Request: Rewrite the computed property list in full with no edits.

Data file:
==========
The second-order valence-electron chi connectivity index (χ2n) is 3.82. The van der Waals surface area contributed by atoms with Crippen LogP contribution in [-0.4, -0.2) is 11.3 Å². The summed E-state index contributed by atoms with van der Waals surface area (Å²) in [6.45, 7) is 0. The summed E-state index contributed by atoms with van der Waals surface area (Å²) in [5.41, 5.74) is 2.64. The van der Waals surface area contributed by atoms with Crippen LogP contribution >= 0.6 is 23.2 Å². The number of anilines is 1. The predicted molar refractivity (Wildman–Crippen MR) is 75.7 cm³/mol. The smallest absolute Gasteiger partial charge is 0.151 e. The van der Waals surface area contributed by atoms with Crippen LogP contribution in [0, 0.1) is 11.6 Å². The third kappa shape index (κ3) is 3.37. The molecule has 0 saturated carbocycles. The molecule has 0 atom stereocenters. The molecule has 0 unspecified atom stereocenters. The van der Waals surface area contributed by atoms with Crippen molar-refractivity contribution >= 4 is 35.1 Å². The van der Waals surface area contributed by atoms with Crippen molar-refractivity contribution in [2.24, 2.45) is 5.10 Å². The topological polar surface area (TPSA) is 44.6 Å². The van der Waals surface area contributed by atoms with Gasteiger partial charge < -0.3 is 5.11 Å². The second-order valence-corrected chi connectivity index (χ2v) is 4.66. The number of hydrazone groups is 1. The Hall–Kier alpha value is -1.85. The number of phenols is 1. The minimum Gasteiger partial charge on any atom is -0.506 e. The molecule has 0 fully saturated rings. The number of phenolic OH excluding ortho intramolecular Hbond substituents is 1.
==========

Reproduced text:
The second-order valence-electron chi connectivity index (χ2n) is 3.82. The van der Waals surface area contributed by atoms with Crippen LogP contribution in [-0.4, -0.2) is 11.3 Å². The summed E-state index contributed by atoms with van der Waals surface area (Å²) in [6.45, 7) is 0. The summed E-state index contributed by atoms with van der Waals surface area (Å²) in [5.41, 5.74) is 2.64. The van der Waals surface area contributed by atoms with Crippen LogP contribution >= 0.6 is 23.2 Å². The number of anilines is 1. The predicted molar refractivity (Wildman–Crippen MR) is 75.7 cm³/mol. The smallest absolute Gasteiger partial charge is 0.151 e. The van der Waals surface area contributed by atoms with Crippen LogP contribution in [0, 0.1) is 11.6 Å². The third kappa shape index (κ3) is 3.37. The molecule has 0 saturated carbocycles. The molecule has 0 atom stereocenters. The molecule has 0 unspecified atom stereocenters. The van der Waals surface area contributed by atoms with Crippen molar-refractivity contribution >= 4 is 35.1 Å². The van der Waals surface area contributed by atoms with Crippen molar-refractivity contribution in [2.24, 2.45) is 5.10 Å². The topological polar surface area (TPSA) is 44.6 Å². The van der Waals surface area contributed by atoms with Gasteiger partial charge < -0.3 is 5.11 Å². The second-order valence-corrected chi connectivity index (χ2v) is 4.66. The number of hydrazone groups is 1. The Hall–Kier alpha value is -1.85. The number of phenols is 1. The minimum Gasteiger partial charge on any atom is -0.506 e. The molecule has 0 fully saturated rings. The number of phenolic OH excluding ortho intramolecular Hbond substituents is 1.